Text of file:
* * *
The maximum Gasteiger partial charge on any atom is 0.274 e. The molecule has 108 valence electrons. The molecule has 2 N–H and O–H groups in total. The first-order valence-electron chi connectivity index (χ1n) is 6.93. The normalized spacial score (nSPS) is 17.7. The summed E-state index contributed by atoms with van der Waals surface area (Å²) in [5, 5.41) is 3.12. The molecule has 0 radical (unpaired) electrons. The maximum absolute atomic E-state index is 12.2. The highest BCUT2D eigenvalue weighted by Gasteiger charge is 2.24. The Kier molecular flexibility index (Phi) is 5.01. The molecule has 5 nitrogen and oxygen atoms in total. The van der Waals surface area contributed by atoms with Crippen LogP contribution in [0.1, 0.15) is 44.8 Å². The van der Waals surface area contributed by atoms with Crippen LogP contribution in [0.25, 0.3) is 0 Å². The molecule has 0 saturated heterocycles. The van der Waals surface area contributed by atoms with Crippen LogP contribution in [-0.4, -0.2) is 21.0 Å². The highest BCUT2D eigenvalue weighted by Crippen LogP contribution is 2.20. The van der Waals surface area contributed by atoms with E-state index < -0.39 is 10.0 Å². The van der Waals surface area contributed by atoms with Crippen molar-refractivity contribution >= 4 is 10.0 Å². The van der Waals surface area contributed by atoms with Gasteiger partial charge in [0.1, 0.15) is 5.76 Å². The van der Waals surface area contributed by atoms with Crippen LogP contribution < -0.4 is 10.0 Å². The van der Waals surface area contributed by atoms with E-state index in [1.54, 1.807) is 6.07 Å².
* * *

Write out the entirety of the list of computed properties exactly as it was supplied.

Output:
The maximum Gasteiger partial charge on any atom is 0.274 e. The molecule has 108 valence electrons. The molecule has 2 N–H and O–H groups in total. The first-order valence-electron chi connectivity index (χ1n) is 6.93. The normalized spacial score (nSPS) is 17.7. The summed E-state index contributed by atoms with van der Waals surface area (Å²) in [5, 5.41) is 3.12. The molecule has 0 radical (unpaired) electrons. The maximum absolute atomic E-state index is 12.2. The highest BCUT2D eigenvalue weighted by Gasteiger charge is 2.24. The Kier molecular flexibility index (Phi) is 5.01. The molecule has 5 nitrogen and oxygen atoms in total. The van der Waals surface area contributed by atoms with Crippen LogP contribution in [0.1, 0.15) is 44.8 Å². The van der Waals surface area contributed by atoms with Crippen LogP contribution in [0.25, 0.3) is 0 Å². The molecule has 0 saturated heterocycles. The van der Waals surface area contributed by atoms with Crippen LogP contribution in [-0.4, -0.2) is 21.0 Å². The highest BCUT2D eigenvalue weighted by Crippen LogP contribution is 2.20. The van der Waals surface area contributed by atoms with E-state index < -0.39 is 10.0 Å². The van der Waals surface area contributed by atoms with Crippen molar-refractivity contribution >= 4 is 10.0 Å². The van der Waals surface area contributed by atoms with Gasteiger partial charge in [0.1, 0.15) is 5.76 Å². The van der Waals surface area contributed by atoms with Crippen LogP contribution < -0.4 is 10.0 Å². The van der Waals surface area contributed by atoms with E-state index in [1.54, 1.807) is 6.07 Å².